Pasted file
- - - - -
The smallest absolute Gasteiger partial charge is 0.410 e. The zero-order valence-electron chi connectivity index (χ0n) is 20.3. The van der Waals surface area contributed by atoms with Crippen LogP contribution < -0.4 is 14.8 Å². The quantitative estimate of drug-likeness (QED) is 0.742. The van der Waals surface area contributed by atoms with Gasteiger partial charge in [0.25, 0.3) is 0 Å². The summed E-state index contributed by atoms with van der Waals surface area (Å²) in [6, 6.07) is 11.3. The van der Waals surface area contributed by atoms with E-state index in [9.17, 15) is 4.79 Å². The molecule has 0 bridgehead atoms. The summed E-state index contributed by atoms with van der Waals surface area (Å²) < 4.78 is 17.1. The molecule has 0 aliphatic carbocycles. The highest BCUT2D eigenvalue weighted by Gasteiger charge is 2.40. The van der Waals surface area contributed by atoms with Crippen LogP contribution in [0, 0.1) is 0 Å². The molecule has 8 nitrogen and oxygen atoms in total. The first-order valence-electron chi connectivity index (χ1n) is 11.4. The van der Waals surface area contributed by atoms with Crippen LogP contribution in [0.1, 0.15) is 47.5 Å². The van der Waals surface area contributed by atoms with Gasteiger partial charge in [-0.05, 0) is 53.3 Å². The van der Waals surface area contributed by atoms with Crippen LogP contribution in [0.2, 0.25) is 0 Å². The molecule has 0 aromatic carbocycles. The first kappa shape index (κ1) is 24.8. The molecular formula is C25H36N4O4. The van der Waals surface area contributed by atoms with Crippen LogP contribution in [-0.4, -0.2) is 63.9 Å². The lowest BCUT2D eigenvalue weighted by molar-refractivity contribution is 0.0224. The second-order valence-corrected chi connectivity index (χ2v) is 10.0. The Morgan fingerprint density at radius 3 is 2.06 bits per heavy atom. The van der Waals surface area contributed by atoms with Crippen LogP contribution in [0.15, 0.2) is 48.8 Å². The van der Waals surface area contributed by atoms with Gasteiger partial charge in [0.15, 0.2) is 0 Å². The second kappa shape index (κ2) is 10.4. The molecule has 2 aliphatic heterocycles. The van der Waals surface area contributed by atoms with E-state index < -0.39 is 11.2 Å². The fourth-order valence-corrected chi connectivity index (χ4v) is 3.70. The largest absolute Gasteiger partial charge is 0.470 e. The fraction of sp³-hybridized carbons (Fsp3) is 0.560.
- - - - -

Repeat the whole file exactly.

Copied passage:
The smallest absolute Gasteiger partial charge is 0.410 e. The zero-order valence-electron chi connectivity index (χ0n) is 20.3. The van der Waals surface area contributed by atoms with Crippen LogP contribution < -0.4 is 14.8 Å². The quantitative estimate of drug-likeness (QED) is 0.742. The van der Waals surface area contributed by atoms with Gasteiger partial charge in [0.25, 0.3) is 0 Å². The summed E-state index contributed by atoms with van der Waals surface area (Å²) in [6, 6.07) is 11.3. The van der Waals surface area contributed by atoms with E-state index in [9.17, 15) is 4.79 Å². The molecule has 0 bridgehead atoms. The summed E-state index contributed by atoms with van der Waals surface area (Å²) < 4.78 is 17.1. The molecule has 0 aliphatic carbocycles. The highest BCUT2D eigenvalue weighted by Gasteiger charge is 2.40. The van der Waals surface area contributed by atoms with Crippen LogP contribution in [0, 0.1) is 0 Å². The molecule has 8 nitrogen and oxygen atoms in total. The first-order valence-electron chi connectivity index (χ1n) is 11.4. The van der Waals surface area contributed by atoms with Crippen LogP contribution in [0.1, 0.15) is 47.5 Å². The van der Waals surface area contributed by atoms with Gasteiger partial charge in [-0.05, 0) is 53.3 Å². The van der Waals surface area contributed by atoms with Crippen LogP contribution in [0.2, 0.25) is 0 Å². The molecule has 0 aromatic carbocycles. The first kappa shape index (κ1) is 24.8. The molecular formula is C25H36N4O4. The van der Waals surface area contributed by atoms with Crippen LogP contribution in [-0.4, -0.2) is 63.9 Å². The lowest BCUT2D eigenvalue weighted by molar-refractivity contribution is 0.0224. The second-order valence-corrected chi connectivity index (χ2v) is 10.0. The Morgan fingerprint density at radius 3 is 2.06 bits per heavy atom. The van der Waals surface area contributed by atoms with Crippen LogP contribution in [0.15, 0.2) is 48.8 Å². The van der Waals surface area contributed by atoms with Gasteiger partial charge in [0.15, 0.2) is 0 Å². The second kappa shape index (κ2) is 10.4. The molecule has 2 aliphatic heterocycles. The van der Waals surface area contributed by atoms with E-state index < -0.39 is 11.2 Å². The fourth-order valence-corrected chi connectivity index (χ4v) is 3.70. The largest absolute Gasteiger partial charge is 0.470 e. The fraction of sp³-hybridized carbons (Fsp3) is 0.560.